• Have employees sign off on their job descriptions (FLSA). At hiring, anytime there is a change or update in the JD or during yearly reviews, have the employee view, comment, and sign off on the document. Their signature will represent their understanding of the job and its expectations.
  • Apply Department of Labor standards (FLSA) to ensure salary, basis, and job duties comply with federal mandates.
  • Periodically audit JDs (FLSA) to ensure they are accurate and reflect how the job is performed today. Work with stakeholders (management and employees) to validate essential functions and the percentage of time spent on each.
  • Pay attention to language (ADA). ADA-friendly terminology might include stating how much weight would need to be lifted vs. saying the employee must be capable of lifting heavy weights. Focus on the job’s successful outcomes instead of how the individual might accomplish the task. Work with stakeholders (management and employees) to validate essential functions and the percentage of time spent. Understanding a job’s physical demands and working conditions is necessary to determine accommodations.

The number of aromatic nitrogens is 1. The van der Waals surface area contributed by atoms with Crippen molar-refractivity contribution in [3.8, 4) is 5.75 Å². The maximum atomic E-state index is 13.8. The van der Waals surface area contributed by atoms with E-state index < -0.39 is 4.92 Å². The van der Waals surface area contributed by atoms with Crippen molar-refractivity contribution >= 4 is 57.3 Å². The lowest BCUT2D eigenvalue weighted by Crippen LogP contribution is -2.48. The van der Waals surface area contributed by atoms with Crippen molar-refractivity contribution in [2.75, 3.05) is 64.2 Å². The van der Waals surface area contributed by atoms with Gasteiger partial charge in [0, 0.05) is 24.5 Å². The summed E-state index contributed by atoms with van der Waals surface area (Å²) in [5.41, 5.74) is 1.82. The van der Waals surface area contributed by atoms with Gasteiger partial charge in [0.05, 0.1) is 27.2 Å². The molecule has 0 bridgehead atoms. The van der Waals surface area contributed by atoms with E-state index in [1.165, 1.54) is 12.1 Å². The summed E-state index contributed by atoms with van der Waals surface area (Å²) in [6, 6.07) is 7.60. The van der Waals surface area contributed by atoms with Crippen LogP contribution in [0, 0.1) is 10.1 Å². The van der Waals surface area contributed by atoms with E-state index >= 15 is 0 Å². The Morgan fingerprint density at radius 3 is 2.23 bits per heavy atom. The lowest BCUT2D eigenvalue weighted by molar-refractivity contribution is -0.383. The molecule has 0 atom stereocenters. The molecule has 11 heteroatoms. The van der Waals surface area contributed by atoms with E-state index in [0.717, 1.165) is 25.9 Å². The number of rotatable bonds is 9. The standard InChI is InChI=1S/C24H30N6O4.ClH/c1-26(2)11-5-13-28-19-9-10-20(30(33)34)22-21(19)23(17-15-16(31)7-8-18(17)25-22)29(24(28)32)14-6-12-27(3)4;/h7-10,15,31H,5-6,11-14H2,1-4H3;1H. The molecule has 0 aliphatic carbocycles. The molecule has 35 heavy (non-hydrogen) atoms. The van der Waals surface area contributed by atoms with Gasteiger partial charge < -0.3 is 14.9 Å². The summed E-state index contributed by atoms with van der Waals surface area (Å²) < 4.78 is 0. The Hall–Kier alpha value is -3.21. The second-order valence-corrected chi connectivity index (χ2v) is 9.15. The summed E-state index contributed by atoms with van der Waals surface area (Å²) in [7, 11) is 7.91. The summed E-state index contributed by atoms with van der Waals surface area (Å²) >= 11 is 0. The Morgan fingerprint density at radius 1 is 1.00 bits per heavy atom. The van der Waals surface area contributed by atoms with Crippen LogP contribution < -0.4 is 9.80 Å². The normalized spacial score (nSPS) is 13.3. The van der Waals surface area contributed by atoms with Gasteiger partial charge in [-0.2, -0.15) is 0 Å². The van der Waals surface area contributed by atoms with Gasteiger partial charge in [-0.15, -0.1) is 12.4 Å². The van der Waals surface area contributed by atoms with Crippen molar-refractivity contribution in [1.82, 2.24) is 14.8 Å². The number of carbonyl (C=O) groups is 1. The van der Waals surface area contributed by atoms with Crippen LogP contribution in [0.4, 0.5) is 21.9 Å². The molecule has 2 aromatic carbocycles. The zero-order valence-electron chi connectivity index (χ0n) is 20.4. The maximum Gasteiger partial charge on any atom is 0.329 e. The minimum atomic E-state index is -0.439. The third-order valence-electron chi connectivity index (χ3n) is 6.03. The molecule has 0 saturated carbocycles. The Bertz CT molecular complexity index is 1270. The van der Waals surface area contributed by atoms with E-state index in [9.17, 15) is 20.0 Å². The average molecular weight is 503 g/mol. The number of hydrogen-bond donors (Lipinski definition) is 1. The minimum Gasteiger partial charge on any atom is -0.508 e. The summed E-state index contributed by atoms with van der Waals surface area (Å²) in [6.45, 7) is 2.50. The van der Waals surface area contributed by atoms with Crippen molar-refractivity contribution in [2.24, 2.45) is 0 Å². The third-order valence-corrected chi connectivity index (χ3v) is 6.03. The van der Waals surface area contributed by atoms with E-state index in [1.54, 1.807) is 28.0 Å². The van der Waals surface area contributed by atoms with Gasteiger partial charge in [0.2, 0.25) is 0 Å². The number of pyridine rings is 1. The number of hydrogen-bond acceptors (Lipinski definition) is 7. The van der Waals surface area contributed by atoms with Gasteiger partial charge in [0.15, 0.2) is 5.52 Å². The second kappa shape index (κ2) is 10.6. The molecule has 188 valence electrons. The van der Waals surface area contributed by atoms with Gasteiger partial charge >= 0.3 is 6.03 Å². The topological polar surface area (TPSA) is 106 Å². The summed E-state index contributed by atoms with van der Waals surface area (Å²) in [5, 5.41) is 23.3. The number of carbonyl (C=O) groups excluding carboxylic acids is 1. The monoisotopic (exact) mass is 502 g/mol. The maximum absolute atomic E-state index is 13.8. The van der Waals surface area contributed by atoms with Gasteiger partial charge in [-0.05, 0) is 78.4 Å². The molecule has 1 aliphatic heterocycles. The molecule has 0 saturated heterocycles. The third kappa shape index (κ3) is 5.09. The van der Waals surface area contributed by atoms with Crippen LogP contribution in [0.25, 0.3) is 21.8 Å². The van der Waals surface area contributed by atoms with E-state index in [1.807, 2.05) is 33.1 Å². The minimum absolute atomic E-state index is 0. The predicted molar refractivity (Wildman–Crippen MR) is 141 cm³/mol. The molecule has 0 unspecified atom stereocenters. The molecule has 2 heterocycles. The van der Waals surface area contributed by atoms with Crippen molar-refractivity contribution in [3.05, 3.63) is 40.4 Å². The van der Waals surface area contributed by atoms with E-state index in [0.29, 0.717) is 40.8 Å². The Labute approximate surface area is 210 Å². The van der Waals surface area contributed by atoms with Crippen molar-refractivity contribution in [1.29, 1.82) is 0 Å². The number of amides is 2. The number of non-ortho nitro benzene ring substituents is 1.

• Categorize jobs accurately to enable pay comparisons (Pay Equity). JDs can justify and defend decisions. Use job similarity scoring to identify pay equity gaps or issues.
  • Include pay ranges on job postings (Transparency) to show good faith.
  • Maintain job description history. Even older JDs may be relevant in case of a dispute. The EEOC will accept older JDs if it can be proven they existed before a posting.
  • Identify each role’s essential functions and verify that these tasks are, in fact, crucial to the job.
  • Eliminate biased language from the JD. Job descriptions should focus on the job, not the person doing the job. Examples might include using gender-specific language or verbiage that could be construed as masculine or feminine.
  • Ensure signed JDs are accessible and available when needed. High-compliance industries, like healthcare, experience regular inspections from various agencies, some of which will request to see job descriptions to support their decisions.

The Bottom Line

Though companies are under no legal obligation to create and maintain job descriptions, they can help to reduce the risk of litigation and support the organization in maintaining compliance with multiple federal frameworks.

To learn more about how JDXpert streamlines job description creation and management, book a demo today.